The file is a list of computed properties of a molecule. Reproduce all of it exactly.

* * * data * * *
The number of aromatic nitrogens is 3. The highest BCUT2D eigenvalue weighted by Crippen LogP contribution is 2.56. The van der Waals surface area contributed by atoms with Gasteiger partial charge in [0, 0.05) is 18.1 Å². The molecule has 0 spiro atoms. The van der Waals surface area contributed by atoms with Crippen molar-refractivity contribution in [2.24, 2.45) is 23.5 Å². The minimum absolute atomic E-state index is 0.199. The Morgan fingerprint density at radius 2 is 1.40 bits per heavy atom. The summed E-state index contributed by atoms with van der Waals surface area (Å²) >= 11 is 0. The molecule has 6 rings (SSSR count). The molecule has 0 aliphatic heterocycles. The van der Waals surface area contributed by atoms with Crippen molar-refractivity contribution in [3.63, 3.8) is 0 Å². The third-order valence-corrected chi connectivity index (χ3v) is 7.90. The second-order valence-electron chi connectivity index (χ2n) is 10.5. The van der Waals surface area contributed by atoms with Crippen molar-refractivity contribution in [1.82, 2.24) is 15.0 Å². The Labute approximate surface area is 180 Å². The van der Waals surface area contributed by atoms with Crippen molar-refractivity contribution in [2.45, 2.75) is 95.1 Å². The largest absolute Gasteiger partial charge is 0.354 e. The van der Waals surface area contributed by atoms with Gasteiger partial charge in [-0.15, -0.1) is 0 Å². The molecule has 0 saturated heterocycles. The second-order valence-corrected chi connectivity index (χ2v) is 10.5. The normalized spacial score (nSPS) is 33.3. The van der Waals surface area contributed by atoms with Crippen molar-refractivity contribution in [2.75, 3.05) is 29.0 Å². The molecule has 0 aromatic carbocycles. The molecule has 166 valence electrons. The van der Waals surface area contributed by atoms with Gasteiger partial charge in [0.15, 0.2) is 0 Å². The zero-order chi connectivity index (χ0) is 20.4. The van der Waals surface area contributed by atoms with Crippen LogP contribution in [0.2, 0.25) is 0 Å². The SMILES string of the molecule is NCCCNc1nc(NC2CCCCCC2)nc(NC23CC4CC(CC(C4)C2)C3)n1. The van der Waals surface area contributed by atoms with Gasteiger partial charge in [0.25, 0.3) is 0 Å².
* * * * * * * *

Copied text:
The number of aromatic nitrogens is 3. The highest BCUT2D eigenvalue weighted by Crippen LogP contribution is 2.56. The van der Waals surface area contributed by atoms with Gasteiger partial charge in [0, 0.05) is 18.1 Å². The molecule has 0 spiro atoms. The van der Waals surface area contributed by atoms with Crippen molar-refractivity contribution in [2.24, 2.45) is 23.5 Å². The minimum absolute atomic E-state index is 0.199. The Morgan fingerprint density at radius 2 is 1.40 bits per heavy atom. The summed E-state index contributed by atoms with van der Waals surface area (Å²) >= 11 is 0. The molecule has 6 rings (SSSR count). The molecule has 0 aliphatic heterocycles. The van der Waals surface area contributed by atoms with Crippen molar-refractivity contribution in [3.63, 3.8) is 0 Å². The third-order valence-corrected chi connectivity index (χ3v) is 7.90. The second-order valence-electron chi connectivity index (χ2n) is 10.5. The van der Waals surface area contributed by atoms with Crippen molar-refractivity contribution in [1.82, 2.24) is 15.0 Å². The Labute approximate surface area is 180 Å². The van der Waals surface area contributed by atoms with Crippen molar-refractivity contribution in [2.45, 2.75) is 95.1 Å². The largest absolute Gasteiger partial charge is 0.354 e. The van der Waals surface area contributed by atoms with Gasteiger partial charge in [-0.15, -0.1) is 0 Å². The molecule has 0 saturated heterocycles. The second-order valence-corrected chi connectivity index (χ2v) is 10.5. The normalized spacial score (nSPS) is 33.3. The van der Waals surface area contributed by atoms with Crippen molar-refractivity contribution in [2.75, 3.05) is 29.0 Å². The molecule has 0 aromatic carbocycles. The molecule has 166 valence electrons. The van der Waals surface area contributed by atoms with Gasteiger partial charge in [0.15, 0.2) is 0 Å². The zero-order chi connectivity index (χ0) is 20.4. The van der Waals surface area contributed by atoms with Crippen LogP contribution in [0.2, 0.25) is 0 Å². The SMILES string of the molecule is NCCCNc1nc(NC2CCCCCC2)nc(NC23CC4CC(CC(C4)C2)C3)n1. The van der Waals surface area contributed by atoms with Gasteiger partial charge in [0.25, 0.3) is 0 Å².